Strata corporations should never have significant arrears and should never have them for very long. There is simply no reason for it. The Strata Property Act (“SPA”) provides the strata corporation with several remedies and tools to collect those arrears.
Strata councils should never allow arrears to accumulate. Under s.31 of the SPA they are obliged to act in the best interests of the strata corporation and to act reasonably and prudently. Delaying the collecting of arrears for no reason other than reluctance to deal with them is not in keeping with those obligations. When those arrears relate to strata fees or chargebacks such as a deductible, it is money that the other owners are essentially loaning to the owner(s) in arrears. The strata corporation is not a bank. In addition, the Limitation Act sets a two year period within which to collect those arrears. After that, they cease to be able to be collected, even upon the sale of the strata lot. Lastly, accounts receivable (particularly when they are fine) unnecessarily inflate the strata corporation’s balance sheet making it look wealthier than it is.
The collection of strata fees and special levies is made easy by the provisions of s.116-118 of the SPA. Under those sections the strata corporation can file a lien to collect unpaid strata fees, unpaid levies and interest owing on those amounts. The full costs relating to the steps required to file and enforce the lien are collectable (see The Owners, Strata Plan KAS2428 v. Baettig 2017 BCCA 377). This means that strata corporations should not be out of pocket for having employed a lawyer to collect the arrears.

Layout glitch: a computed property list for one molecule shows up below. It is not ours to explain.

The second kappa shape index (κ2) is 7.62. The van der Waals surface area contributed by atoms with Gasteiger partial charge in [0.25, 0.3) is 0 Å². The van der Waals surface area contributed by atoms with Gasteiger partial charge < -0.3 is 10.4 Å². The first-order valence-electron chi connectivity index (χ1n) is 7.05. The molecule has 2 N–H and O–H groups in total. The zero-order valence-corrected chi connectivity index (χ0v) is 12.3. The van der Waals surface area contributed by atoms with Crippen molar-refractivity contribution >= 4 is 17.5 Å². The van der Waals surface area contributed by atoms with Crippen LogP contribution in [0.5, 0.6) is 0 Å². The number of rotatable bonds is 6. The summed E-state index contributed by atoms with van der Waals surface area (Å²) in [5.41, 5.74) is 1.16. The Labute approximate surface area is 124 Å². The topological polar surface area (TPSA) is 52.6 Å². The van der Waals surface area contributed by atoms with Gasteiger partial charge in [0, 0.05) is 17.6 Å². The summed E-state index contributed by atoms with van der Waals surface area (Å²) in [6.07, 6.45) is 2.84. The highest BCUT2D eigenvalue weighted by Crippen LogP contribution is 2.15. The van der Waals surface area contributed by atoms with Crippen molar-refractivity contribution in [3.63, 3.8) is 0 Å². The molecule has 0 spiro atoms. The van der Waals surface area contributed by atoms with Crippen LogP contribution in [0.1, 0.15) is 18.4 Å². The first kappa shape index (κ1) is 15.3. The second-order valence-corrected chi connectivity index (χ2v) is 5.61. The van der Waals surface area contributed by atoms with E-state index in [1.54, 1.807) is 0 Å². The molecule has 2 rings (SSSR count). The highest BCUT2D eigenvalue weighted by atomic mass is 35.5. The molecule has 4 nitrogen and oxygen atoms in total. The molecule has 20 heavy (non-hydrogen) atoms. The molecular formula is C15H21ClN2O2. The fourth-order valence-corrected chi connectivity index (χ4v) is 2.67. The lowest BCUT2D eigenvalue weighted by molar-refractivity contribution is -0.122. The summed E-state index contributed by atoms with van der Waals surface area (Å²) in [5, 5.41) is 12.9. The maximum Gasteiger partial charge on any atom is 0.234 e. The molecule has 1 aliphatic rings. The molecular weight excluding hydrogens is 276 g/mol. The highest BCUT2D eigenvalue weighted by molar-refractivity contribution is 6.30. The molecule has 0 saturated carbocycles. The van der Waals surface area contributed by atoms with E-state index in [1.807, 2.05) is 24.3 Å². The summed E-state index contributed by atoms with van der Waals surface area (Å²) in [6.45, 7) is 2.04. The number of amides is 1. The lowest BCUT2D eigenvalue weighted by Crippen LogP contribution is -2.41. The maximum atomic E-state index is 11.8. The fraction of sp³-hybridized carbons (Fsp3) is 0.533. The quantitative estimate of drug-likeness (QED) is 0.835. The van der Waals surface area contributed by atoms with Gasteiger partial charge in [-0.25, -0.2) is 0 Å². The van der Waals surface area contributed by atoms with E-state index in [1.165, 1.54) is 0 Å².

Fines and chargebacks (including deductibles) are collectable through the Civil Resolution Tribunal. Due to its online format and simplified process it is a relatively easy thing to do; particularly with legal assistance in filing the claim and preparing the argument to be submitted. Although the CRT Rules do not generally allow legal fees to be awarded, if the bylaws of the strata corporation are properly structured those costs can be added to the owner’s strata lot account.
Both the registration of the lien and the filing of a claim with the CRT must be preceded by a demand letter under s.112 of the SPA. There are strict technical requirements for a proper demand letter. As such, it is often best to hire a lawyer to prepare and send those letters. Often the involvement of the law firm at an early stage results in payment of the arrears without further steps being taken.
If you are part of or manage a strata corporation with significant arrears we would be pleased to speak with you about how we can assist you in resolving that problem.
This article is intended for information purposes only and should not be taken as the provision of legal advice. Shawn M. Smith is lawyer whose practice focuses on strata property law. He frequently writes and lectures for strata associations. He is a partner with the law firm of Cleveland Doan LLP and can be reached at (604)536-5002 or email@example.com. He can be followed on Twitter @stratashawn.